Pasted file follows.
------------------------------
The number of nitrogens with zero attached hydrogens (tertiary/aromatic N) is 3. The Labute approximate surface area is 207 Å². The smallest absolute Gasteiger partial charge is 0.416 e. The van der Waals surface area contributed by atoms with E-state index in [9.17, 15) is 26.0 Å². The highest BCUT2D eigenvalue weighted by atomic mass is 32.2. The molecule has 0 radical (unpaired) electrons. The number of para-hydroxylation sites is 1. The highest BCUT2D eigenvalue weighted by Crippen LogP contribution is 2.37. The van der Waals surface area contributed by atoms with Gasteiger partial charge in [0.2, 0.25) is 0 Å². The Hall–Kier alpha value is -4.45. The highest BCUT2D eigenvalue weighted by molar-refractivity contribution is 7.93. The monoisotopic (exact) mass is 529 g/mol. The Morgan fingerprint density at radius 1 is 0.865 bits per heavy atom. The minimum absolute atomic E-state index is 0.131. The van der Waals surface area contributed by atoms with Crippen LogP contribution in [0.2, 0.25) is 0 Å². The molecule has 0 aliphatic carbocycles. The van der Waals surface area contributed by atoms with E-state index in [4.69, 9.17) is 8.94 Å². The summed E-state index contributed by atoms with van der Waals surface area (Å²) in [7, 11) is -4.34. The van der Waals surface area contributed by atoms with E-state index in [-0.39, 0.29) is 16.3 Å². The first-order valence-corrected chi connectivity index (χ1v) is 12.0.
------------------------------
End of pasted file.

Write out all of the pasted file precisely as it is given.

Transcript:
The number of nitrogens with zero attached hydrogens (tertiary/aromatic N) is 3. The Labute approximate surface area is 207 Å². The smallest absolute Gasteiger partial charge is 0.416 e. The van der Waals surface area contributed by atoms with E-state index in [9.17, 15) is 26.0 Å². The highest BCUT2D eigenvalue weighted by atomic mass is 32.2. The molecule has 0 radical (unpaired) electrons. The number of para-hydroxylation sites is 1. The highest BCUT2D eigenvalue weighted by Crippen LogP contribution is 2.37. The van der Waals surface area contributed by atoms with Gasteiger partial charge in [0.2, 0.25) is 0 Å². The Hall–Kier alpha value is -4.45. The highest BCUT2D eigenvalue weighted by molar-refractivity contribution is 7.93. The monoisotopic (exact) mass is 529 g/mol. The Morgan fingerprint density at radius 1 is 0.865 bits per heavy atom. The minimum absolute atomic E-state index is 0.131. The van der Waals surface area contributed by atoms with Crippen LogP contribution in [0.2, 0.25) is 0 Å². The molecule has 0 aliphatic carbocycles. The van der Waals surface area contributed by atoms with E-state index in [4.69, 9.17) is 8.94 Å². The summed E-state index contributed by atoms with van der Waals surface area (Å²) in [7, 11) is -4.34. The van der Waals surface area contributed by atoms with E-state index in [-0.39, 0.29) is 16.3 Å². The first-order valence-corrected chi connectivity index (χ1v) is 12.0.